[This is a review of American Horror Story: Freak Show episode 7. There will be SPOILERS.]
Now matter how it’s sliced, where it’s set, or what accent Jessica Lange is asked to put on, American Horror Story is more or less always about the same thing: the division between society and the marginalized members of a particular group.
Over the last three seasons, the groups in question have been integrated into various subsets denoted by their descriptive subtitles; that is, the characters populating Asylum, Coven, and Freak Show. In each “new” story, the specific circumstances are redefined, but the central plight remains unchanged. The ostracized few still find themselves at odds with the many, while the twist is often that those who conform to society’s standards only do so superficially, and are in fact hiding something much more abnormal and pernicious than those banished to the sidelines for their supposed differences.
While many aspects of the series have become too familiar, too recursive from season to season, the way the thematic elements are presented can often go a long way in whether or not it can still hold the interest of the audience. In the case of ‘Test of Strength’, Freak Show demonstrates how underlining the central conflict of the sideshow performers vs. the exploitive nature of society at large (i.e., the community of Jupiter, FL), suggests the show still has something to say; it’s just not that sure how it wants to say it.
It certainly doesn’t hurt that episode uses an hour to explore Jimmy’s relationship to his estranged father. After it seemed like Jimmy and Dell were destined to remain at odds in terms of what’s good for the sideshow and what’s good for its members, the thread finds another gear by taking both men outside their usual roles, and investigates elements ruled less by typical concepts of masculinity. With the more obstinate sides of their personalities muted through alcohol, the two manage to find common ground and a chance to reconnect as father and son. The fact that Dell intended to ply his son with liquor, to make bashing his brains in with a loose brick easier, oddly serves to strengthen the moment they embrace for what is almost certainly the first time.
That end result of Jimmy and Dell uniting and drunkenly announcing their intention of imposing a stronger male presence on the sideshow – undoubtedly to its detriment – gives the plot a welcome blend of inevitability and surprise. The episode telegraphed a major death from the moment Stanley announced his intentions to blackmail Dell, and to its credit, ‘Test of Strength’ convincingly reverses course on Jimmy meeting his end in a surprisingly plausible way. The additional upshot, then, is the emotional timbre that comes from Ma Petite’s death and the emphasis it places on the season’s overarching theme of exploitation.
But as much as the episode benefits from a more singular focus, as opposed to the scattershot plotting of last week’s offering, there are certain inconsistencies that dilute the efficacy of the Jimmy-Dell dynamic and leave you wondering how, when, and if the significance of Ma Petite’s demise will be addressed beyond that final shot.
For starters, the return of the Tattler twins and the “metamorphosis” of Bette into that of a blonde starlet-to-be is such a rapid reversal of Elsa’s betrayal and an unfortunate (and almost certainly temporary) sidelining of Dandy’s delusional relationship with them, it underscores the complaint that the show’s writing is often too disorganized, and that a coherent narrative is less important than producing “a moment,” no matter what has to be reversed in order for it to be achieved. Sure, the look on Dandy’s face when Bette choses her sister over the comfort of his affluence is about as ominous as things can get, but such hints do little to assuage the concern that too many plot threads wind up being shuffled around before they’ve had a chance to set or are otherwise discarded entirely.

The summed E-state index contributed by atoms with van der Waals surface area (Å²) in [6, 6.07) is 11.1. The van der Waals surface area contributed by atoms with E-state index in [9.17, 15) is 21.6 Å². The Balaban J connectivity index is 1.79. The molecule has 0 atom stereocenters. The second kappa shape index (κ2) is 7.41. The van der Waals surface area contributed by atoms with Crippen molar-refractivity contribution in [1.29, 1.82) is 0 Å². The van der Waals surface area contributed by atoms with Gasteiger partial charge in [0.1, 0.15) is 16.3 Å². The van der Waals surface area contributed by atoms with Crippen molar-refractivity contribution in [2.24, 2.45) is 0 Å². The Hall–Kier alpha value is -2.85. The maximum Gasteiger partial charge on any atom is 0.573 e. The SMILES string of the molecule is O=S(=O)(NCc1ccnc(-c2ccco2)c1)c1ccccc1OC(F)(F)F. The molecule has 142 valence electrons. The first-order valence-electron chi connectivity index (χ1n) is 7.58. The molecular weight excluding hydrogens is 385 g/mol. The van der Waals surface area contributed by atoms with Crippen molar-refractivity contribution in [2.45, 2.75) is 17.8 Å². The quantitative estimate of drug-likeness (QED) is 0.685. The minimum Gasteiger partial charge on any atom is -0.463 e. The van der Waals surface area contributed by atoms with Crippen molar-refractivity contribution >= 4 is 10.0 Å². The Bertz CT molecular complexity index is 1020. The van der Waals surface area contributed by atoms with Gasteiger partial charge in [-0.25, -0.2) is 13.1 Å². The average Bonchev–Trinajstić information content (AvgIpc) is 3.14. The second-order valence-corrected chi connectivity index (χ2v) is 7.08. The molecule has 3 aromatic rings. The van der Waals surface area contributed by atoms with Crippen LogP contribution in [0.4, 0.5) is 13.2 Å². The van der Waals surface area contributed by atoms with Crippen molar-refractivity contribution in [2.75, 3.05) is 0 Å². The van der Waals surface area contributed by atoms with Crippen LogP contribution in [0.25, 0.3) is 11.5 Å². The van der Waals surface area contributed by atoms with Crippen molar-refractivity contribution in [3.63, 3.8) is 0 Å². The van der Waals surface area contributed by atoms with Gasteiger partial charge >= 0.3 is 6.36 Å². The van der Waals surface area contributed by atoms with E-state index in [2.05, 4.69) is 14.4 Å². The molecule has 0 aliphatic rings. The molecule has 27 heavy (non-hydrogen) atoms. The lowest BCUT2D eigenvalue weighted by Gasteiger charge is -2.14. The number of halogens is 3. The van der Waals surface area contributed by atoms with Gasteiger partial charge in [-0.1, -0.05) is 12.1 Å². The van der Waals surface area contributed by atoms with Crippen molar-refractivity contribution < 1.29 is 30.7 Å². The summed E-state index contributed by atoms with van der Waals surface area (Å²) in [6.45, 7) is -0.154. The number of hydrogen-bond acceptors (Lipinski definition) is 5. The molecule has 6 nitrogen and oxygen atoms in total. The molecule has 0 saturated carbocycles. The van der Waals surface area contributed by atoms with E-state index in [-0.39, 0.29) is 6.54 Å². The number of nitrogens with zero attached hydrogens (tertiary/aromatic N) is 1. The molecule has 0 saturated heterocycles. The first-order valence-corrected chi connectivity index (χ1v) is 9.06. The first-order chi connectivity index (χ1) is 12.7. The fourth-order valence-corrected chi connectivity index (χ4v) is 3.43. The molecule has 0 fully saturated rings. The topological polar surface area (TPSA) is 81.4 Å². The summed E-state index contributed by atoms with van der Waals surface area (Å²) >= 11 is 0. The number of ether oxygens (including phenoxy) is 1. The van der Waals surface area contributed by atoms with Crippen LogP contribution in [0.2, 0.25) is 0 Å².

That notion is no more pronounced than by the short, unnecessary (in the sense that it would have been better served by an episode that could have focused on it more) scene between Ethel and Desiree at the home of the kindly doctor who had been treating them. The short excursion is filled with so much exposition and questionable relevance that you can practically hear the writers saying, “Oh yeah, before we forget…” At least the forced tattooing of Penny by her father seems to indicate something more significant down the road, which is more than can be said for the dwindling substance of the Ethel and Desiree thread.
All of this brings things back around to Elsa’s meeting with Stanley, and what appears to be her tacit approval of his plan to murder the Tattlers. There’s some urgency in his suggestion, but it’s too familiar to be truly engaging. At this point, Elsa’s antagonism against those around her has become so reminiscent of Lange’s past characters – especially Fiona – that her story no longer feels like a significant part of what Freak Show is trying to achieve. On the other hand, the lingering question of whether or not Freak Show knows what it’s trying to achieve is probably the bigger issue.
American Horror Story: Freak Show continues with "Blood Bath" on Wednesday, December 3 @10pm on FX. You can watch a promo, below:
Photos: Michel K. Short
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